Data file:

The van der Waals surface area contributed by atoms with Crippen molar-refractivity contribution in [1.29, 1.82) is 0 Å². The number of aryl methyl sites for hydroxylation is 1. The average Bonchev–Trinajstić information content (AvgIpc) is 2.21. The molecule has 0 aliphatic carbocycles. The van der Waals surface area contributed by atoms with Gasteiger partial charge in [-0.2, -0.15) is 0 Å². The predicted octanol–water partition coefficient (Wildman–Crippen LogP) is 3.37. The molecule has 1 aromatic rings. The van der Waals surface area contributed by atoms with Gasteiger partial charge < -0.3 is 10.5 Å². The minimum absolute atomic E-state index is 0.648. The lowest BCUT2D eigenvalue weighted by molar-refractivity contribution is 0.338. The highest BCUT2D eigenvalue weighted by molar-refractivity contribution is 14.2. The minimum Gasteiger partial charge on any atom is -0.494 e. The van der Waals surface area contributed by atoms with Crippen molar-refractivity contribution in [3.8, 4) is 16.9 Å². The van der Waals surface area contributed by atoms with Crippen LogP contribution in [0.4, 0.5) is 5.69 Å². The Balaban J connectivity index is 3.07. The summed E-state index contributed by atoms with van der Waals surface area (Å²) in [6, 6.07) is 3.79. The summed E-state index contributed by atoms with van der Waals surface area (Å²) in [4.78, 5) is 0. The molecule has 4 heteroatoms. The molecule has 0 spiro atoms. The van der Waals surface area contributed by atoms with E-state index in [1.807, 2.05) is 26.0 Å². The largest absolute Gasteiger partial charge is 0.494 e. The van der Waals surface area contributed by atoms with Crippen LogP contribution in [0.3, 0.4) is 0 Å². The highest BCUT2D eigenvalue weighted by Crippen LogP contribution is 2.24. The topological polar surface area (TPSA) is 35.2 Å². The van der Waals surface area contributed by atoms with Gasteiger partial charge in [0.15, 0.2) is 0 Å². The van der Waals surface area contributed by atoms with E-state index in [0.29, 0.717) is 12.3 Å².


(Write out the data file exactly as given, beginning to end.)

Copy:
The van der Waals surface area contributed by atoms with Crippen molar-refractivity contribution in [1.29, 1.82) is 0 Å². The number of aryl methyl sites for hydroxylation is 1. The average Bonchev–Trinajstić information content (AvgIpc) is 2.21. The molecule has 0 aliphatic carbocycles. The van der Waals surface area contributed by atoms with Gasteiger partial charge in [-0.2, -0.15) is 0 Å². The predicted octanol–water partition coefficient (Wildman–Crippen LogP) is 3.37. The molecule has 1 aromatic rings. The van der Waals surface area contributed by atoms with Gasteiger partial charge < -0.3 is 10.5 Å². The minimum absolute atomic E-state index is 0.648. The lowest BCUT2D eigenvalue weighted by molar-refractivity contribution is 0.338. The highest BCUT2D eigenvalue weighted by molar-refractivity contribution is 14.2. The minimum Gasteiger partial charge on any atom is -0.494 e. The van der Waals surface area contributed by atoms with Crippen molar-refractivity contribution in [3.8, 4) is 16.9 Å². The van der Waals surface area contributed by atoms with Crippen LogP contribution in [0.4, 0.5) is 5.69 Å². The Balaban J connectivity index is 3.07. The summed E-state index contributed by atoms with van der Waals surface area (Å²) in [6, 6.07) is 3.79. The summed E-state index contributed by atoms with van der Waals surface area (Å²) in [4.78, 5) is 0. The molecule has 4 heteroatoms. The molecule has 0 spiro atoms. The van der Waals surface area contributed by atoms with E-state index in [1.807, 2.05) is 26.0 Å². The largest absolute Gasteiger partial charge is 0.494 e. The van der Waals surface area contributed by atoms with Crippen LogP contribution in [0.3, 0.4) is 0 Å². The highest BCUT2D eigenvalue weighted by Crippen LogP contribution is 2.24. The topological polar surface area (TPSA) is 35.2 Å². The van der Waals surface area contributed by atoms with Gasteiger partial charge in [0.15, 0.2) is 0 Å². The van der Waals surface area contributed by atoms with E-state index in [0.29, 0.717) is 12.3 Å².